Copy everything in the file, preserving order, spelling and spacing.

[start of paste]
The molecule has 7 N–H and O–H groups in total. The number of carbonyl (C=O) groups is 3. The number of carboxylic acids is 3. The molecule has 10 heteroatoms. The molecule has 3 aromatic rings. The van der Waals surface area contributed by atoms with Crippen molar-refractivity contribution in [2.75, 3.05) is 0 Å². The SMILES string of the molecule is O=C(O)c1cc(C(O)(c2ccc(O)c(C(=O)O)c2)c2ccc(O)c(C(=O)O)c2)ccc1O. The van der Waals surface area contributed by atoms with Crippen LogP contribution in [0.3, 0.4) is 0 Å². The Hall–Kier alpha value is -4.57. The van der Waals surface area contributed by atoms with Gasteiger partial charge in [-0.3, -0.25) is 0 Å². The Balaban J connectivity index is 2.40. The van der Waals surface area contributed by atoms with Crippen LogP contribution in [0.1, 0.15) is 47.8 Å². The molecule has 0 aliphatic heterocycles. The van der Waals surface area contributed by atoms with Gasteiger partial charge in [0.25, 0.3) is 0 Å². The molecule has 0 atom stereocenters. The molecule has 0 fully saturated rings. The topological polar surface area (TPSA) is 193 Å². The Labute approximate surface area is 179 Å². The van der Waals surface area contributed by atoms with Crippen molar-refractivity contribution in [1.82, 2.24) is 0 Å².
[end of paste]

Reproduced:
The molecule has 7 N–H and O–H groups in total. The number of carbonyl (C=O) groups is 3. The number of carboxylic acids is 3. The molecule has 10 heteroatoms. The molecule has 3 aromatic rings. The van der Waals surface area contributed by atoms with Crippen molar-refractivity contribution in [2.75, 3.05) is 0 Å². The SMILES string of the molecule is O=C(O)c1cc(C(O)(c2ccc(O)c(C(=O)O)c2)c2ccc(O)c(C(=O)O)c2)ccc1O. The van der Waals surface area contributed by atoms with Crippen LogP contribution in [0.3, 0.4) is 0 Å². The Hall–Kier alpha value is -4.57. The van der Waals surface area contributed by atoms with Gasteiger partial charge in [-0.3, -0.25) is 0 Å². The Balaban J connectivity index is 2.40. The van der Waals surface area contributed by atoms with Crippen LogP contribution in [0.1, 0.15) is 47.8 Å². The molecule has 0 aliphatic heterocycles. The van der Waals surface area contributed by atoms with Gasteiger partial charge in [0.25, 0.3) is 0 Å². The molecule has 0 atom stereocenters. The molecule has 0 fully saturated rings. The topological polar surface area (TPSA) is 193 Å². The Labute approximate surface area is 179 Å². The van der Waals surface area contributed by atoms with Crippen molar-refractivity contribution in [1.82, 2.24) is 0 Å².